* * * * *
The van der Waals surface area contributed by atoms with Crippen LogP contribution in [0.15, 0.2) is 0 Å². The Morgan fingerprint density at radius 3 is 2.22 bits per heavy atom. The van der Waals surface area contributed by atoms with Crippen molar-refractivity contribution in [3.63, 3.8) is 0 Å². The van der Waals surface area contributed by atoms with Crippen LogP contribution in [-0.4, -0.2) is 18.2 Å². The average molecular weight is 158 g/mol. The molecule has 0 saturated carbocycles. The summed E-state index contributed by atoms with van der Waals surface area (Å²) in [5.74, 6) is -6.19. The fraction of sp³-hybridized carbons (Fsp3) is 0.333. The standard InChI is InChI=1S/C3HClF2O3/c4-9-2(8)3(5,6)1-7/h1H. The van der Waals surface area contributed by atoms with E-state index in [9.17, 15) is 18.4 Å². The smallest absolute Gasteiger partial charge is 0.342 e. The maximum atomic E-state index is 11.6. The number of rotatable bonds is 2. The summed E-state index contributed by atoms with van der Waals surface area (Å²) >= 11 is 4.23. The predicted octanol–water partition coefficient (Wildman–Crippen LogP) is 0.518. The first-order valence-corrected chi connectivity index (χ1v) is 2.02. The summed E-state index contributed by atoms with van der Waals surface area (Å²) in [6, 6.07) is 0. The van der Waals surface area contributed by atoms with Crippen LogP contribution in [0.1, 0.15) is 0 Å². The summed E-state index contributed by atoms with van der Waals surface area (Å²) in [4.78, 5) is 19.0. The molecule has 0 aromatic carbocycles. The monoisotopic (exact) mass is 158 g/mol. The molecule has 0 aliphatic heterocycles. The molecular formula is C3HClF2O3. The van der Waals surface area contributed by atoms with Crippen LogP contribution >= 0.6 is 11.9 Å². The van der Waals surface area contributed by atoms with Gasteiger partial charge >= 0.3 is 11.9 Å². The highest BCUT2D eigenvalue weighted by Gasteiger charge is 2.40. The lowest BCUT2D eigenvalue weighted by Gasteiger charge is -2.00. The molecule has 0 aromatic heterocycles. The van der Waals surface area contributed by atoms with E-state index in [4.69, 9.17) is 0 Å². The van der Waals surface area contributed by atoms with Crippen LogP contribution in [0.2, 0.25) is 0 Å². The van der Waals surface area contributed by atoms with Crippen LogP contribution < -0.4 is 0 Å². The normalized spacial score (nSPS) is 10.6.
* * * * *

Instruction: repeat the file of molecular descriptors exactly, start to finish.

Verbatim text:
The van der Waals surface area contributed by atoms with Crippen LogP contribution in [0.15, 0.2) is 0 Å². The Morgan fingerprint density at radius 3 is 2.22 bits per heavy atom. The van der Waals surface area contributed by atoms with Crippen molar-refractivity contribution in [3.63, 3.8) is 0 Å². The van der Waals surface area contributed by atoms with Crippen LogP contribution in [-0.4, -0.2) is 18.2 Å². The average molecular weight is 158 g/mol. The molecule has 0 saturated carbocycles. The summed E-state index contributed by atoms with van der Waals surface area (Å²) in [5.74, 6) is -6.19. The fraction of sp³-hybridized carbons (Fsp3) is 0.333. The standard InChI is InChI=1S/C3HClF2O3/c4-9-2(8)3(5,6)1-7/h1H. The van der Waals surface area contributed by atoms with E-state index in [9.17, 15) is 18.4 Å². The smallest absolute Gasteiger partial charge is 0.342 e. The maximum atomic E-state index is 11.6. The number of rotatable bonds is 2. The summed E-state index contributed by atoms with van der Waals surface area (Å²) >= 11 is 4.23. The predicted octanol–water partition coefficient (Wildman–Crippen LogP) is 0.518. The first-order valence-corrected chi connectivity index (χ1v) is 2.02. The summed E-state index contributed by atoms with van der Waals surface area (Å²) in [6, 6.07) is 0. The van der Waals surface area contributed by atoms with Crippen LogP contribution in [0.1, 0.15) is 0 Å². The summed E-state index contributed by atoms with van der Waals surface area (Å²) in [4.78, 5) is 19.0. The molecule has 0 aromatic carbocycles. The monoisotopic (exact) mass is 158 g/mol. The molecule has 0 aliphatic heterocycles. The molecular formula is C3HClF2O3. The van der Waals surface area contributed by atoms with Crippen LogP contribution >= 0.6 is 11.9 Å². The van der Waals surface area contributed by atoms with Gasteiger partial charge >= 0.3 is 11.9 Å². The highest BCUT2D eigenvalue weighted by Gasteiger charge is 2.40. The lowest BCUT2D eigenvalue weighted by Gasteiger charge is -2.00. The molecule has 0 aromatic heterocycles. The van der Waals surface area contributed by atoms with E-state index in [4.69, 9.17) is 0 Å². The van der Waals surface area contributed by atoms with Crippen LogP contribution in [0.2, 0.25) is 0 Å². The van der Waals surface area contributed by atoms with Crippen LogP contribution < -0.4 is 0 Å². The normalized spacial score (nSPS) is 10.6.